Research Document - 2010/042
Pre-season run size forecasts for Fraser River Sockeye salmon (Oncorhynchus nerka) in 2010
By S.C.H. Grant, C.G.J. Michielsens, E.J. Porszt and A. Cass
- Pre-season forecasts of salmon abundance are generally highly uncertain due the combination of historical variability in annual survival rates (stochastic uncertainty) and uncertainty regarding future survival rates. Fraser River Sockeye Salmon (Fraser Sockeye) forecasts in 2010 are especially uncertain given the decreasing trends in productivity for most stocks in recent years and, in particular, the unexpectedly poor returns in 2009.
- Uncertainty that is attributed to stochastic (random) variability in annual Fraser Sockeye survival is communicated in the 2010 forecast paper through a series of forecasted values that correspond to standardized cumulative probabilities (10%, 25%, 50%, 75%, 90%) (Figure 10). For example, there would be a one in four chance at the 25% probability level that the actual number of returning Sockeye will be at or below the forecasted value given the assumptions about future survival.
- Uncertainty about future Fraser Sockeye survival is communicated in this paper through the presentation of three alternative cases (forecast tables) to characterize stock productivity for the 2010 returns:
- Case 1. “Long Term Average Productivity” assumes that average stock productivity (across entire stock-recruitment time series) will persist through to 2010 (Table 2). Methods and model ranks were identical to the 2009 forecast (DFO 2009).
- Case 2. “Recent Productivity” assumes that recent productivity trends will persist through to 2010 (Table 3). To forecast age-4 recruits, this case includes the addition of three new models that consider recent productivity. Model performance was evaluated in recent years only (brood years 1997-2004). Age-5 recruits were forecast using preliminary productivity for the 2005 brood year (2009 returns).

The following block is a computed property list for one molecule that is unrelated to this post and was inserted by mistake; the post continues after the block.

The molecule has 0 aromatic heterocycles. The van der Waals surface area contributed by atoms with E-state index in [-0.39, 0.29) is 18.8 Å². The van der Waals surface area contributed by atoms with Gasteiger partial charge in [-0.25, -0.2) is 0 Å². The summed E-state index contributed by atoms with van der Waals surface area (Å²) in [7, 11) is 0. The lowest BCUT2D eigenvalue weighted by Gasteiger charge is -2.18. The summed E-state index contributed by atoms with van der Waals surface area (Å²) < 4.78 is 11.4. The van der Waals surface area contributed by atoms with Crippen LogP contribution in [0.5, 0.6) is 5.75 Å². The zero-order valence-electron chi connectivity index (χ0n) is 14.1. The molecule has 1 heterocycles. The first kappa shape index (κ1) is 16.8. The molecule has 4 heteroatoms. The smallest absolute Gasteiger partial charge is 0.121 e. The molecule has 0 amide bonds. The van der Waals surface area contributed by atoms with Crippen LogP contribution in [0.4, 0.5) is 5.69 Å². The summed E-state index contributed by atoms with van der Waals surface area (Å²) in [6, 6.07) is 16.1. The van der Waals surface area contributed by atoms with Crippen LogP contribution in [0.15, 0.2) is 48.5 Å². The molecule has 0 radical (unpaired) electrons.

- Case 3. “Productivity Equivalent to the 2005 Brood Year (2009 Returns)” assumes this low productivity will re-occur in 2010 (Table 5). Age-4 and age-5 recruits were forecast using preliminary productivity for the 2005 brood year (2009 returns),
- At the time of this paper, the 2005 brood year productivity data used to forecast age-5 recruits in the Case 2 forecast and age-4 and age-5 recruits in the Case 3 forecast were preliminary and also do not include the age-5 recruits that will return in 2010.
- The forecast with the greatest degree of belief (as recommended by the March 9, 2010 Canadian Science Advisory Secretariat (CSAS) Regional Advisory Process (RAP)) was Case 2 (“Recent Productivity”). For this case, the number of returning Fraser Sockeye in 2010 will range from 7.0 million-18.3 million at the 25% to 75% probability levels. The same probability range each of the four run timing groups are as follows: Early Stuart Run: 26,000-66,000; Early Summer Run: 374,000-1.6 million; Summer Run: 1.6 million-4.3 million; and Late Run: 5.0 million-12.3 million (Figure 11 and Table 3).
- For Case 1 (“Long-Term Average Productivity”), the forecast range is from 8.4 million to 23.5 million at the 25% to 75% probability levels (Figure 11 and Table 2).
- For Case 3 (“Productivity Equivalent to the 2005 Brood Year (2009 Return)), the forecast range is from 1.6 million to 7.9 million at the 25% to 75% probability levels (Figure 11 and Table 5).
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